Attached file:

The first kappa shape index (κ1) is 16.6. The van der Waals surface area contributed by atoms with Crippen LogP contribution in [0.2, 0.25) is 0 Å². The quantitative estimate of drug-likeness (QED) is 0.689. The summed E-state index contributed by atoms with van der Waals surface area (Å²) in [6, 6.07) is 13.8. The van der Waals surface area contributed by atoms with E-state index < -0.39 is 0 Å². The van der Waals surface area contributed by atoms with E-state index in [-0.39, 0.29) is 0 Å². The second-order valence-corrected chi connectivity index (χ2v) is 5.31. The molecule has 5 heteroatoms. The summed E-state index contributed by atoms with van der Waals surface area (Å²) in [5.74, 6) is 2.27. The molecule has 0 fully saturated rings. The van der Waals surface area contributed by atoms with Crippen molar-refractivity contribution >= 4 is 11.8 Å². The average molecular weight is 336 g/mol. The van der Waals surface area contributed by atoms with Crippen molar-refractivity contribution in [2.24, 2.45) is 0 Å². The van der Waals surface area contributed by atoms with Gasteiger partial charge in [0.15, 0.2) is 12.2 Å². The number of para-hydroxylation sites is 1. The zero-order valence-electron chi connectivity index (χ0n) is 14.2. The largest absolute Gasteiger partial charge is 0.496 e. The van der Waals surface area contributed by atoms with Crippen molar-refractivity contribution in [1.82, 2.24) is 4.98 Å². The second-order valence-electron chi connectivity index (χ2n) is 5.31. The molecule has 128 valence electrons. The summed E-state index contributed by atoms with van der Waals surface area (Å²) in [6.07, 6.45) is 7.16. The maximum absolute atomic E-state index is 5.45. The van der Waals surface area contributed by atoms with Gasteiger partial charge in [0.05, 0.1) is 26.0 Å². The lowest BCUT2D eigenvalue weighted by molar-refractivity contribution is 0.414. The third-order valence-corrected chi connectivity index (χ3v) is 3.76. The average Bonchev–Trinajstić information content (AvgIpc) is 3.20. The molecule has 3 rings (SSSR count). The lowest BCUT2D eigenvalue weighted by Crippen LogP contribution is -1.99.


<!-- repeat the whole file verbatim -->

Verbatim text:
The first kappa shape index (κ1) is 16.6. The van der Waals surface area contributed by atoms with Crippen LogP contribution in [0.2, 0.25) is 0 Å². The quantitative estimate of drug-likeness (QED) is 0.689. The summed E-state index contributed by atoms with van der Waals surface area (Å²) in [6, 6.07) is 13.8. The van der Waals surface area contributed by atoms with E-state index < -0.39 is 0 Å². The van der Waals surface area contributed by atoms with E-state index in [-0.39, 0.29) is 0 Å². The second-order valence-corrected chi connectivity index (χ2v) is 5.31. The molecule has 5 heteroatoms. The summed E-state index contributed by atoms with van der Waals surface area (Å²) in [5.74, 6) is 2.27. The molecule has 0 fully saturated rings. The van der Waals surface area contributed by atoms with Crippen molar-refractivity contribution >= 4 is 11.8 Å². The average molecular weight is 336 g/mol. The van der Waals surface area contributed by atoms with Crippen molar-refractivity contribution in [2.24, 2.45) is 0 Å². The van der Waals surface area contributed by atoms with Gasteiger partial charge in [0.15, 0.2) is 12.2 Å². The number of para-hydroxylation sites is 1. The zero-order valence-electron chi connectivity index (χ0n) is 14.2. The largest absolute Gasteiger partial charge is 0.496 e. The van der Waals surface area contributed by atoms with Crippen molar-refractivity contribution in [1.82, 2.24) is 4.98 Å². The second-order valence-electron chi connectivity index (χ2n) is 5.31. The molecule has 128 valence electrons. The summed E-state index contributed by atoms with van der Waals surface area (Å²) in [6.07, 6.45) is 7.16. The maximum absolute atomic E-state index is 5.45. The van der Waals surface area contributed by atoms with Gasteiger partial charge in [0.05, 0.1) is 26.0 Å². The lowest BCUT2D eigenvalue weighted by molar-refractivity contribution is 0.414. The third-order valence-corrected chi connectivity index (χ3v) is 3.76. The average Bonchev–Trinajstić information content (AvgIpc) is 3.20. The molecule has 3 rings (SSSR count). The lowest BCUT2D eigenvalue weighted by Crippen LogP contribution is -1.99.